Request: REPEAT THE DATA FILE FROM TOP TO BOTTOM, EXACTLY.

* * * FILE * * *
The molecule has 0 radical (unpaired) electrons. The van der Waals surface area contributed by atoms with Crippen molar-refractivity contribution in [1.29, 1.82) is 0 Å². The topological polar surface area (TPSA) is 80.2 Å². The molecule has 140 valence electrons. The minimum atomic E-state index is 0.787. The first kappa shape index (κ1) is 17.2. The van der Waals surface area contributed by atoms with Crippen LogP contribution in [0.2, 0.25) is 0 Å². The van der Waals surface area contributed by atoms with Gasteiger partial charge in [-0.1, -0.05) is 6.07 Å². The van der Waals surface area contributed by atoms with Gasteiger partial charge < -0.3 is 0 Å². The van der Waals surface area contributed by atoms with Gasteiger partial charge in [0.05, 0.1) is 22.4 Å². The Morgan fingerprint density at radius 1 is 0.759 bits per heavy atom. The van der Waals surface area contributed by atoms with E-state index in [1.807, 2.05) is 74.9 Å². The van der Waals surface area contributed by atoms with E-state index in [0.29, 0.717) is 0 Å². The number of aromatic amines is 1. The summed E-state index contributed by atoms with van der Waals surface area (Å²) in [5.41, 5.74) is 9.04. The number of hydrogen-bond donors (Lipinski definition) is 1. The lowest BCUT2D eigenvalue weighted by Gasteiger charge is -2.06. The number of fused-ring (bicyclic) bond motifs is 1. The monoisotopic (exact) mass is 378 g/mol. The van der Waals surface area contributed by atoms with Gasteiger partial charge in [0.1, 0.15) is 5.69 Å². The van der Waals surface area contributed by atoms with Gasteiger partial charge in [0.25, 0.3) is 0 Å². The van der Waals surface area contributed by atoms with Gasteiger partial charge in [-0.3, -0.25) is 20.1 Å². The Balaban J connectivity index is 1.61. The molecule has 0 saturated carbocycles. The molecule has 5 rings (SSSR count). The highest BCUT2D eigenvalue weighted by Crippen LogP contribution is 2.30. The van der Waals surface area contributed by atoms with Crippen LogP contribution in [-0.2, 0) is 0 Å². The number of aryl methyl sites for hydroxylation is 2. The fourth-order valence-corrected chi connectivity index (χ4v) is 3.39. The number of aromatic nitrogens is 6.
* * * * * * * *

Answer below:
The molecule has 0 radical (unpaired) electrons. The van der Waals surface area contributed by atoms with Crippen molar-refractivity contribution in [1.29, 1.82) is 0 Å². The topological polar surface area (TPSA) is 80.2 Å². The molecule has 140 valence electrons. The minimum atomic E-state index is 0.787. The first kappa shape index (κ1) is 17.2. The van der Waals surface area contributed by atoms with Crippen LogP contribution in [0.2, 0.25) is 0 Å². The van der Waals surface area contributed by atoms with Gasteiger partial charge in [-0.1, -0.05) is 6.07 Å². The van der Waals surface area contributed by atoms with Gasteiger partial charge < -0.3 is 0 Å². The van der Waals surface area contributed by atoms with Gasteiger partial charge in [0.05, 0.1) is 22.4 Å². The Morgan fingerprint density at radius 1 is 0.759 bits per heavy atom. The van der Waals surface area contributed by atoms with E-state index in [1.807, 2.05) is 74.9 Å². The van der Waals surface area contributed by atoms with E-state index in [0.29, 0.717) is 0 Å². The number of aromatic amines is 1. The summed E-state index contributed by atoms with van der Waals surface area (Å²) in [5.41, 5.74) is 9.04. The number of hydrogen-bond donors (Lipinski definition) is 1. The lowest BCUT2D eigenvalue weighted by Gasteiger charge is -2.06. The number of fused-ring (bicyclic) bond motifs is 1. The monoisotopic (exact) mass is 378 g/mol. The van der Waals surface area contributed by atoms with Gasteiger partial charge in [0.1, 0.15) is 5.69 Å². The van der Waals surface area contributed by atoms with Gasteiger partial charge in [0.25, 0.3) is 0 Å². The van der Waals surface area contributed by atoms with Gasteiger partial charge in [-0.3, -0.25) is 20.1 Å². The Balaban J connectivity index is 1.61. The molecule has 0 saturated carbocycles. The molecule has 5 rings (SSSR count). The highest BCUT2D eigenvalue weighted by Crippen LogP contribution is 2.30. The van der Waals surface area contributed by atoms with Crippen LogP contribution in [-0.2, 0) is 0 Å². The number of aryl methyl sites for hydroxylation is 2. The fourth-order valence-corrected chi connectivity index (χ4v) is 3.39. The number of aromatic nitrogens is 6.